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  1. scarlett

    scarlett Registered User

    May 31, 2007
    22
    Derby
    My mum was diagnosed with dementia in 2003 age 56 but scan showed she probably started 3 or 4 years previously. My mum was a single parent (i am 40) and i have no other family. My grandma had schizophrenia and then dementia (died 1997 age 82)
    I always knew my mum was 'different' to other peoples mums but people would say everyone thinks that but i found out last year that my mum was diagnosed with a schzoid personality in 1972 ( i remember going to see the psychiatrist with her because the nurses made me paper clothes for my doll)
    life was very difficult for me.
    When my mum was diagnosed the consultant said there was a high chance i will get it (dementia) too although they havent been able to diagnose cause of it. mum did not have damage in area of brain usual in Alzheimers (hippocampus) but responded very well to aricept which i understand she would not do if this was frontal dementia.
    She is now in late stages of disease.
    I have neither mental illness or personality problems and if there were anything to show that the dementia is related to either of these i must admit i would have more peace of mind (is this bad choice of words?!)
    Can anyone help?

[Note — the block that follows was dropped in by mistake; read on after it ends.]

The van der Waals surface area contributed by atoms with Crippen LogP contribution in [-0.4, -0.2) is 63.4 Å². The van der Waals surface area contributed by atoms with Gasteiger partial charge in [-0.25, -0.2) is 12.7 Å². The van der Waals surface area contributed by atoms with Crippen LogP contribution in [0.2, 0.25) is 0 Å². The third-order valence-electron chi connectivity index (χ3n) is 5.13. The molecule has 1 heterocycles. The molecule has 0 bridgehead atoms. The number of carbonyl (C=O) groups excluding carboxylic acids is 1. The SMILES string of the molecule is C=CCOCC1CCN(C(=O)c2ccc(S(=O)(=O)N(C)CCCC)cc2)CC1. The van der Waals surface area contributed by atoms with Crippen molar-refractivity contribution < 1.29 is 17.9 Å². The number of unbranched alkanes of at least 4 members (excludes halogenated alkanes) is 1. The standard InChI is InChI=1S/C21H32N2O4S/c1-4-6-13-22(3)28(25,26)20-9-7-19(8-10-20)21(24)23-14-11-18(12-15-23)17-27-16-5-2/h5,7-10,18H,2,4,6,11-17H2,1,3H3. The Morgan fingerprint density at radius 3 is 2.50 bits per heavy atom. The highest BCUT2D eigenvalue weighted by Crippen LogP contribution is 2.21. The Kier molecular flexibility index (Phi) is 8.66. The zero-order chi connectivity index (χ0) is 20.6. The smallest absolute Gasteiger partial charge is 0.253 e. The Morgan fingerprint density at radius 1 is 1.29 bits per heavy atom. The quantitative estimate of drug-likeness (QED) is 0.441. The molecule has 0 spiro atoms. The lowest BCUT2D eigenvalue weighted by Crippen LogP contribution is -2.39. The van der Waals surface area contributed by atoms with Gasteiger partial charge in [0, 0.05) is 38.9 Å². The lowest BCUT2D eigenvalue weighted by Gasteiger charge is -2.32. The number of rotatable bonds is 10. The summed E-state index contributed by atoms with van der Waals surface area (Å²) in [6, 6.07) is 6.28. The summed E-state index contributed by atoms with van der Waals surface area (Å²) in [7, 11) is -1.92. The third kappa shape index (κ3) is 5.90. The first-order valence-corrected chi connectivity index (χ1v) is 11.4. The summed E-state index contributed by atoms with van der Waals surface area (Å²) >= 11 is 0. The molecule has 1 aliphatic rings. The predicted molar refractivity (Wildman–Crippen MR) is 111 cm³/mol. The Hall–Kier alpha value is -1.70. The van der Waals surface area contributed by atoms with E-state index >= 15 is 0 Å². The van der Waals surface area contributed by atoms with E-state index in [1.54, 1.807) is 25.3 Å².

2. Brucie

    Brucie Registered User

    Jan 31, 2004
    12,413
    near London
    Hi Scarlett

    Thanks for telling us your story. I'm sorry you are so troubled, yet I understand why of course.

    You ask the impossible I'm afraid when you ask
    Nobody on TP is an expert in mental health.

    I would say however, that in the people I have encountered who have a dementia, none has - to my knowledge - had mental illness or personality problems.

    Since it seems never clear to me who may be susceptible to getting dementia at some stage, I always recommend living for each day. There are so many things that can happen to individuals in the course of their lives that to worry about any or all of them is to detract from quality of life now.

    I know that is all easy to say, harder to do, but in reality for all of us, there isn't really much choice.

    Take care
     
  3. scarlett

    scarlett Registered User

    May 31, 2007
    22
    Derby
    Thank you, i'm new to this and just made straight for yonger persons section. i suppose there are a lot more younger people and families out there than i imagined.
     
  4. zed

    zed Registered User

    Jul 25, 2005
    76
    London
    Hi Scarlett

    My situation is very similar to yours.

    My mother has had mental health problems all her life. She was then diagnosed with dementia aged 57. Her previous mental health problems have nothing to do with getting dementia - it is just bad luck.

    Her mother also had dementia, diagnosed in her late 70s, and died aged 85. My mum's neurologist told us that there is no connection between my mother's dementia and my grandmother's. It is possible for dementia to be genetic, but this is almost always when people get it at a younger age (under 65). So the fact my grandmother also had dementia was just one of those things, as it is quite common at that age (about 1 in 6 people over 80).